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Apple Preparing for Massive Production of Devices with Sapphire Displays
The sheer amount of equipment purchased indicates that a massive sapphire production operation is being installed at the Arizona factory, and as rumors have hinted, the large amounts of sapphire being produced, along with the tools ordered, could hint at a future ultra-durable iPhone display.
Matt Margolis believes that with the current equipment the factory has, it could produce between 103 and 116 million displays per year, with an additional 84 to 94 million possible when taking into account the 420 furnaces on order. Apple could, in total, produce 100 to 200 million ~5-inch sapphire displays, enough for its entire line of devices. In 2013, Apple sold approximately 150 million iPhones.
In documentation, GT Advanced itself suggests the aforementioned Sapphire Inspection Tools are aimed at device displays.
Lowering manufacturing and fabrication costs of sapphire is a key driver for accelerating the adoption of its use in new market segments such as cover screens for smartphones and mobile devices. GT Advanced Technologies is working with key downstream technology providers to optimize fabrication processes and technologies to lower the cost of sapphire cover screen material.In November, shortly after the partnership between GT Advanced and Apple was announced, it became clear that GT Advanced, with Apple's help, was aiming to drastically increase its sapphire production.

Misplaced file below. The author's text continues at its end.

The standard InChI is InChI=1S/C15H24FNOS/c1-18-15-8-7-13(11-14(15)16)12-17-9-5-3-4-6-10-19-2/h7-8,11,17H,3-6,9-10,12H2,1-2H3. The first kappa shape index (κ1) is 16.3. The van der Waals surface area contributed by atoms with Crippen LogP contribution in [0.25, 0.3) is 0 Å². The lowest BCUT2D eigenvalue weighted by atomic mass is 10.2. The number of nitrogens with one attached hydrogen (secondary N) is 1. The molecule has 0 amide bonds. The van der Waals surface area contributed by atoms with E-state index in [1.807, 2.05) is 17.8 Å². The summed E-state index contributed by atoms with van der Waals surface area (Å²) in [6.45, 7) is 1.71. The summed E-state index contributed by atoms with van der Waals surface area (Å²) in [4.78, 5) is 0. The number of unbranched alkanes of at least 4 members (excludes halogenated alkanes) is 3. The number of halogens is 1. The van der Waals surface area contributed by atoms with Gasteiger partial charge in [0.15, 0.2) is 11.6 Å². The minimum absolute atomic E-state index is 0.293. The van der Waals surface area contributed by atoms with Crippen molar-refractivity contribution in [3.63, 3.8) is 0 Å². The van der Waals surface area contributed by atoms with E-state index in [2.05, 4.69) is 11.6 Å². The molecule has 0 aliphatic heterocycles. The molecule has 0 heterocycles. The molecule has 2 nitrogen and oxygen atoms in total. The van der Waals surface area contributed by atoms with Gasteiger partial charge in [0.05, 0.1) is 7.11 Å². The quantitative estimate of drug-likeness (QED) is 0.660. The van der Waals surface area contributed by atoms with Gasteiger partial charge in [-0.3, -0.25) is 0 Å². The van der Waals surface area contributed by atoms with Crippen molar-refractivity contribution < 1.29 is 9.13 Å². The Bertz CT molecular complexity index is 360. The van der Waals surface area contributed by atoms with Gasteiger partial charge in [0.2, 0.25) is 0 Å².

GT is partnering with Intego GmbH to develop a series of automated sapphire inspection tools that will increase the yield of high quality sapphire material from each boule and ensure that only high quality material enters the value stream. The SIRIUS Slab automated sapphire inspection tool begins a new level of repeatability and performance throughput to the production of sapphire material intended for high volume markets such as mobile and touch screen devices.
A recent patent pointed to Apple's interest in using sapphire as a display cover on future iPhones and shortly after, a report suggested Apple partner Foxconn had already began a small trial production of 100 devices with a sapphire display.
Those rumors, along with today's report, indicate that Apple is almost certainly aiming to use sapphire as a major component in an upcoming product such as the next-generation iPhone or the company's much-rumored iWatch. Currently, the company uses limited quantities of sapphire to protect the camera on recent iPhones and to cover the Touch ID fingerprint sensor on the iPhone 5s.
Sapphire, as the second hardest mineral after diamond, is incredibly durable and scratch resistant, as can be seen in the video below. An iPhone with a sapphire display would be almost impossible to scratch in day-to-day use.
Apple and GT Advanced are said to be aiming to take the Mesa, Arizona plant live by February in order to begin immediate production of a "critical new sub-component" for iOS devices.